I’m in the process of scrambling to prepare for a four-day intensive course on Latin American Mission & Ecumenism (Bolivian edition), super grateful to have been admitted belatedly to this class which begins meeting on Saturday. I’m really looking forward to seeing who else will come, it promises to be quite an ecumenical group, and I am eager to learn about the various perspectives and experiences of my classmates. The course is being sponsored by several different institutions and hosted just down the street from my new home, at ISEAT–the Instituto Superior Ecuménico Andino de Teología (which translates to something like the Andean Ecumenical Institute of Theology; it is an affiliate of the Universidad Bíblica Latinoamericana, main campus in San José, Costa Rica).
This afternoon I prepared the homework assignment required of all participants, even those of us who aren’t seeking academic credit: a brief narrative and reflection on our own experiences with mission and ecumenism, both good and troubling, including the identification of a symbol that represents our understanding of mission. I chose an embrace as my symbol for mission and described it something like this:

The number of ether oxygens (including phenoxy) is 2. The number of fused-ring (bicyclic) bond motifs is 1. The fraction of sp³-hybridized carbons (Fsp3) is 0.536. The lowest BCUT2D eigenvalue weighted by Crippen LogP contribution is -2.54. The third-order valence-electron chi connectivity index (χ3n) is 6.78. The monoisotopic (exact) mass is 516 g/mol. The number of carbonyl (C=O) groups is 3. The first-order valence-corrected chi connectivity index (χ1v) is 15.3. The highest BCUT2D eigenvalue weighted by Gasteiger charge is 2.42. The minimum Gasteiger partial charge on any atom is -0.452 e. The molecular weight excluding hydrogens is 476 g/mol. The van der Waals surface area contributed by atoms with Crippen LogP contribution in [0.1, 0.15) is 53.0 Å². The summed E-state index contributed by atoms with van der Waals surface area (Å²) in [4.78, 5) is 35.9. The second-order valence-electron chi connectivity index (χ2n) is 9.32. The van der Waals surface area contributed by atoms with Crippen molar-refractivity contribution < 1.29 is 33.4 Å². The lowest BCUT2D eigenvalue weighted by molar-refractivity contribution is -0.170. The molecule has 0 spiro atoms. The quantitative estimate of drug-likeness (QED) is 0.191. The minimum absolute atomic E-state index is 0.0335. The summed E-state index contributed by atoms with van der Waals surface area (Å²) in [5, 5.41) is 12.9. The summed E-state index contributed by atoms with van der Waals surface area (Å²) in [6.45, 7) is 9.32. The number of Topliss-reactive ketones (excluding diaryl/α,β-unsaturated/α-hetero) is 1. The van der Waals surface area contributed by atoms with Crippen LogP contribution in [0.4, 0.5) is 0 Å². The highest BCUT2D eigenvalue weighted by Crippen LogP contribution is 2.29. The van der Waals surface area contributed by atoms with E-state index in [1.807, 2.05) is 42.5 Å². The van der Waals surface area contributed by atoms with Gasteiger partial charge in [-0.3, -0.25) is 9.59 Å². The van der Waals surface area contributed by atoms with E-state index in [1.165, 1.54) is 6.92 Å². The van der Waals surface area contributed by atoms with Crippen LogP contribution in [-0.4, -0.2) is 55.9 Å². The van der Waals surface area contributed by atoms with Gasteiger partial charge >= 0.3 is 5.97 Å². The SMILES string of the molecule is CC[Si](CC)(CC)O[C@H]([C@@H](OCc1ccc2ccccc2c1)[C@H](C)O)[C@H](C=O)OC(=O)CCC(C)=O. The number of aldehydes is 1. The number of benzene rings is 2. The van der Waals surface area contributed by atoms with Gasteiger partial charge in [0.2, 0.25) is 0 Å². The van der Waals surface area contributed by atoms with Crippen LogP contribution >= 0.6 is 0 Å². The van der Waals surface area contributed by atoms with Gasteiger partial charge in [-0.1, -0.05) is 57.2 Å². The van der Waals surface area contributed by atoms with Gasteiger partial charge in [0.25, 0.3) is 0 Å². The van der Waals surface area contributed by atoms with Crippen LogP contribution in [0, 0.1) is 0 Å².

Mission is fundamentally the work of God, who embraces all creation in arms of love, imparting divine justice, truth, and healing. We human beings are united and connected to one another through this divine embrace. In Christ’s church, our participation in God’s mission is realized when we reach out to our neighbor, whether it is the woman next door or a people far away, entering into relationship and offering a physical hug or some sign of the love that God has gifted us. The divine embrace encompasses everything we know, our errors as well as the beautiful things we manage to do or create, and works through love to “unite all things in Christ, in the fullness of time” (Ephesians 1:10).
What symbolizes mission for you?